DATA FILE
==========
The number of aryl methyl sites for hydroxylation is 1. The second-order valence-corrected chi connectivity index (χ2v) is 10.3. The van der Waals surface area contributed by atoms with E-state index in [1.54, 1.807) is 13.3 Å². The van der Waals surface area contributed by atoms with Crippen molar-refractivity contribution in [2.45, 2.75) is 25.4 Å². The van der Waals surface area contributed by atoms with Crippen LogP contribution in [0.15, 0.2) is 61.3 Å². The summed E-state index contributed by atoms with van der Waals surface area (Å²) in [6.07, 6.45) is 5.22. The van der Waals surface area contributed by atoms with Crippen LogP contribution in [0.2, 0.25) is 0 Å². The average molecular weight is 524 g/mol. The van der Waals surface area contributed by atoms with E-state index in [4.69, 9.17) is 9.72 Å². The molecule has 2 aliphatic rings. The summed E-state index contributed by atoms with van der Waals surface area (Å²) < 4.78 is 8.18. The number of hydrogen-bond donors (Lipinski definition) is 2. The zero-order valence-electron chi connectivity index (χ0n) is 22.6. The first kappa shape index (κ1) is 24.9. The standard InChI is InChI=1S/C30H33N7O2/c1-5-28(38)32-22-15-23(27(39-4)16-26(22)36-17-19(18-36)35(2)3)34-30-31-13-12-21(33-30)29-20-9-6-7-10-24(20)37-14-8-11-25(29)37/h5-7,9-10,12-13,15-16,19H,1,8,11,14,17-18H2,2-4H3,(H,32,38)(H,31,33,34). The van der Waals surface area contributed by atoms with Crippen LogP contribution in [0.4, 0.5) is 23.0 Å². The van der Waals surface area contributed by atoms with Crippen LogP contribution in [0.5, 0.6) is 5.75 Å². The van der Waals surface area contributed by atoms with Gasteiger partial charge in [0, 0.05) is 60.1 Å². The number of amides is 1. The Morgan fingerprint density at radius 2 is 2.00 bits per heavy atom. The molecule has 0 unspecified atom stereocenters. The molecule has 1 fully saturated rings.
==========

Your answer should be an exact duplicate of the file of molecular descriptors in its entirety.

The number of aryl methyl sites for hydroxylation is 1. The second-order valence-corrected chi connectivity index (χ2v) is 10.3. The van der Waals surface area contributed by atoms with E-state index in [1.54, 1.807) is 13.3 Å². The van der Waals surface area contributed by atoms with Crippen molar-refractivity contribution in [2.45, 2.75) is 25.4 Å². The van der Waals surface area contributed by atoms with Crippen LogP contribution in [0.15, 0.2) is 61.3 Å². The summed E-state index contributed by atoms with van der Waals surface area (Å²) in [6.07, 6.45) is 5.22. The van der Waals surface area contributed by atoms with Crippen LogP contribution in [0.2, 0.25) is 0 Å². The average molecular weight is 524 g/mol. The van der Waals surface area contributed by atoms with E-state index in [4.69, 9.17) is 9.72 Å². The molecule has 2 aliphatic rings. The summed E-state index contributed by atoms with van der Waals surface area (Å²) < 4.78 is 8.18. The number of hydrogen-bond donors (Lipinski definition) is 2. The zero-order valence-electron chi connectivity index (χ0n) is 22.6. The first kappa shape index (κ1) is 24.9. The standard InChI is InChI=1S/C30H33N7O2/c1-5-28(38)32-22-15-23(27(39-4)16-26(22)36-17-19(18-36)35(2)3)34-30-31-13-12-21(33-30)29-20-9-6-7-10-24(20)37-14-8-11-25(29)37/h5-7,9-10,12-13,15-16,19H,1,8,11,14,17-18H2,2-4H3,(H,32,38)(H,31,33,34). The van der Waals surface area contributed by atoms with Crippen LogP contribution in [0.4, 0.5) is 23.0 Å². The van der Waals surface area contributed by atoms with Crippen LogP contribution in [0.5, 0.6) is 5.75 Å². The van der Waals surface area contributed by atoms with Gasteiger partial charge in [0, 0.05) is 60.1 Å². The number of amides is 1. The Morgan fingerprint density at radius 2 is 2.00 bits per heavy atom. The molecule has 0 unspecified atom stereocenters. The molecule has 1 fully saturated rings.